Eye popping electric bills, monitoring and reducing electrical consumption

8 Jun

A Blue Sea M2 1838 Meter installed on the side of the control box for Have Another Days Salon AC

Have Another Day is currently in Fort Myers on the Caloosahatchee River.  It’s quite warm here with daily highs in the low to mid 90s.  As a result, the water in the marina is also quite warm at nearly 90 degrees.  Last month Have Another Day sucked down over $300 in electricity, that’s more than she uses in an entire season in Chicago.  During the day, with the thermostat set to 76 degrees the salon air conditioner runs nearly continuously from about 11 am until sunset.  So, I figured my biggest culprit is likely the 48,000 BTU split gas Salon AC unit.  I’ve verified it’s properly charged, strainer clean, condensers flushed, etc.  I had previously put an amp clamp meter and knew it draws about 16 amps once started.

The marina power is billed at $0.12/kWh which means that running the unit costs about $0.44 / hour (230v*16a=3,680 watts or 3.68kw * $0.12 = $0.44).  If it runs for 12 hours a day (which seems like it might be low) that’s $5.28 per day from just that one AC unit.  There’s still the other AC unit, the fridges, chargers and everything else on the boat.  So, it’s not so hard to figure out how I got to $300 in a month.

I think we’ve already done most things we can easily do to reduce the cooling needs.  We’ve added heat rejecting film to the inside of the pilothouse windows, we keep the wood blinds closed on the salon windows, and we keep the curtain drawn on the aft sliding door, we turn the stateroom AC units above 80 degrees every morning.

I’m a data-driven person and I love to know the impact of changes quickly.  So, I’ve been wondering, how much would I save if I set the thermostat a degree or two warmer.  To get an idea I installed a Blue Sea Systems 1838 OLED AC Multimeter.  It does a nice job of displaying real-time info but it doesn’t count kWh consumed nor can I display it remotely and opening the engine room hatch each time isn’t super convenient.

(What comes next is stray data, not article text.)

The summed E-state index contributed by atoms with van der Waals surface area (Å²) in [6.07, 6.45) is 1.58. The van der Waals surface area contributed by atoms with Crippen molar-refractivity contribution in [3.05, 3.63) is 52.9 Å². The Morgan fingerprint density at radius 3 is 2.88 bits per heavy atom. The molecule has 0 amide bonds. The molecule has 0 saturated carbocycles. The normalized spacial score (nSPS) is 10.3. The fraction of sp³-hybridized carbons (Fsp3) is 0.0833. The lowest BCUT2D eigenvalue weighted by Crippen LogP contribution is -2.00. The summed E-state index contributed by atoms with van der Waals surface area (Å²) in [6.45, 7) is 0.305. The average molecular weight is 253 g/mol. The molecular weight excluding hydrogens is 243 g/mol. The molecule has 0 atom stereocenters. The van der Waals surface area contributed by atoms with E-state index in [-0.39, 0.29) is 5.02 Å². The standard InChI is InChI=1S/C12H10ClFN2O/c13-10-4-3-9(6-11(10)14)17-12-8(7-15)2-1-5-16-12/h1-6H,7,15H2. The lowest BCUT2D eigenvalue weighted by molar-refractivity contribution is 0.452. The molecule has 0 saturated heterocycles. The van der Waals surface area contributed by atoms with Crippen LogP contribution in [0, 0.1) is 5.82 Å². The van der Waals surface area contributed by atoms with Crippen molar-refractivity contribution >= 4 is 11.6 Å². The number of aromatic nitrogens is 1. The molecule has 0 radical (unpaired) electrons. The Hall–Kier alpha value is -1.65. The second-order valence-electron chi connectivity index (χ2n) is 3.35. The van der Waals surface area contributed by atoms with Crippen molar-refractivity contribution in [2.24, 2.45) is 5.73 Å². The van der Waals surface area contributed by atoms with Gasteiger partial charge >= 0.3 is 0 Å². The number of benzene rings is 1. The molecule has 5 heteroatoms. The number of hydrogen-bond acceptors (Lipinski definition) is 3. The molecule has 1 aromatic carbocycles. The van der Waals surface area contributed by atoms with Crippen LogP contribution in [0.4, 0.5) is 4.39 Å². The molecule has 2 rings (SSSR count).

An example of the analysis done with a BrulTech GreenEye Monitor

At my dirt home I’ve gone nuts with branch circuit monitoring.  Each of the roughly 60 breakers in my panel has an individual current transform (CT) connected to a BrulTech GreenEye Monitor (GEM).  From there I run the data through a number of data visualization services.  While I love this level of information I’m not sure it’s viable on the boat.  My AC panel is very full and cramped and I don’t believe I’d have much luck jamming all the CTs in plus I’d then have to find a space for the GEM which is pretty big.  But, I’d still love at least some of the information like what I can get at home.

So, I’m curious if others have ideas both about measurement and potential ways to reduce energy consumption?  I’ve considered trying to add insulation to the boat, but I’m not sure I can get enough in to make a meaningful difference.  I’ve already added the foil and bubble insulation above to hatches and other areas I can feel heat coming in.  I’d also love to get better control of the thermostats.  I really wish I could get Nest like functionality with occupancy sensors that adjusted the set-point based on our occupancy.  I’m all ears for any ideas.

This article was syndicated from Panbo


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